There are two widely recognized forms of this member of the black bass group of the Centrarchidae family: the Apalachicola, which is called a shoal bass, and the Alabama, which is generally referred to as the redeye bass or the true redeye.
The shoal bass has yet to be described fully or given a distinct scientific name, and there is some confusion over the two. A scrappy fighter, the redeye bass often jumps when hooked and is hard to catch. Its white, flaky meat is of good table quality, similar to that of other black bass.
black bass, Coosa bass, shoal bass
Identification of Redeye Bass
As its name indicates, the redeye bass is characterized by the considerable amount of red in its eyes. It is bronze olive above, with brownish to greenish sides, and yellow-white to blue below, usually with dark vertical bars on the flanks. The bars on the caudal peduncle are diamond shaped with light centers. It has a prominent dark spot on the gill cover and rows of dark spots on the lower sides, as well as white upper and lower outer edges on the orange-tinged tail. The upper jaw of its large mouth extends to the rear portion of the eye but not beyond, and there is usually a patch of teeth on the tongue.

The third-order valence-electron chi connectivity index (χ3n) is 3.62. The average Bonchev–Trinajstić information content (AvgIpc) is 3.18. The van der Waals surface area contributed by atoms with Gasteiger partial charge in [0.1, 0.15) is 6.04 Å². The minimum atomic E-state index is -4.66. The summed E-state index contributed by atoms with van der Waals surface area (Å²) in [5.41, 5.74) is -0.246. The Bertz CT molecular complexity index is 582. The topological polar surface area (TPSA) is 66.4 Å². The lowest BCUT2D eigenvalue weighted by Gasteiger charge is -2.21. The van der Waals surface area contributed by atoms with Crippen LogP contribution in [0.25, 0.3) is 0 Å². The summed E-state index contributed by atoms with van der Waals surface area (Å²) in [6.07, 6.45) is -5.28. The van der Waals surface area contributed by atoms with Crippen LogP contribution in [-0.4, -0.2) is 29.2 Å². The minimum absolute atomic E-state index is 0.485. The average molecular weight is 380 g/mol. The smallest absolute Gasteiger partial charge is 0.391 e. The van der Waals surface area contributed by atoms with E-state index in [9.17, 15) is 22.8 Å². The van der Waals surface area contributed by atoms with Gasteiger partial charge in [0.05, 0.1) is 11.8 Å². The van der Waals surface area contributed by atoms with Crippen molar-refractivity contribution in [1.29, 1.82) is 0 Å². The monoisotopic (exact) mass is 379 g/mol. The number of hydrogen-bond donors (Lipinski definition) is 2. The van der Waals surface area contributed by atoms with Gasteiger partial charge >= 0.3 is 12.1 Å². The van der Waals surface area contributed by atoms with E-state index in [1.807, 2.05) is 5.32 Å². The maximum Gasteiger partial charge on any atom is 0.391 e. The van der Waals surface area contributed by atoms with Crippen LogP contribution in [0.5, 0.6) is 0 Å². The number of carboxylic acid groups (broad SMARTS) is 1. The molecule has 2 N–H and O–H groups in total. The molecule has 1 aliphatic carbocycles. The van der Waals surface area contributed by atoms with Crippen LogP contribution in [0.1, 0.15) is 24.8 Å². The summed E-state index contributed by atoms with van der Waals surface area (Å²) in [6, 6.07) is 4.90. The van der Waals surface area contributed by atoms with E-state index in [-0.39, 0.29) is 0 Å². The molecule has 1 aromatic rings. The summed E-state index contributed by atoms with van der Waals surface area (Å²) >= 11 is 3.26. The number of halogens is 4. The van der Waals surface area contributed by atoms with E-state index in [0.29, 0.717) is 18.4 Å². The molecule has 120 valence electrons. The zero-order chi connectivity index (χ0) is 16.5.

The redeye has redder fins than do other black bass; the first and the second dorsal fins are connected, and the second dorsal and the caudal fins and the front of the anal fin are brick red on young fish. There is a dusky spot on the base of the tail, which is also darkest on a young fish. There are 12 dorsal rays and 10 anal rays. The shoal bass can normally be distinguished from the redeye bass by a prominent spot immediately before the tail and another on the edge of the gill cover, which is generally indistinct on the redeye. The shoal bass also lacks white outer edges on the tail, has smaller scales, and lacks the patch of teeth on the tongue. It has 12 to 13 dorsal rays and 10 to 11 anal rays.
Size and Age of Redeye Bass
The redeye bass grows to 181⁄2 inches and about 3 pounds, although some reach more than 8 pounds and live as long as 10 years. The shoal form grows faster, although it generally reaches about 15 inches in length. The all-tackle world record is an 8-pound, 12-ounce fish taken in Florida in 1995.
Spawning occurs in spring, when water temperatures are between 60° and 70°F, usually over coarse gravel at the head of a pool. Males build the nest and guard the eggs and fry.
Redeye feed primarily on terrestrial and larval insects, crayfish, and small fish.
Redeye bass are found in the Alabama, the Savannah, the Coosa, the Chattahoochee, and the Warrior River systems in Georgia and Alabama, and in southeastern Tennessee (Conasauga drainage). They have been introduced to a limited degree in California, Puerto Rico, and Kentucky’s upper Cumberland River drainage. Shoal bass occur in the Apalachicola River system in Florida and in the Chattahoochee, the Chestatee, and the Flint Rivers in Georgia.
Inhabiting the rocky runs and pools of creeks and small to medium rivers, redeye bass prefer the cold headwaters of small streams. They seldom exist in natural lakes, ponds, or reservoirs, and they prefer water temperatures in the mid-60s. Shoal bass are most likely to thrive in main-channel habitats.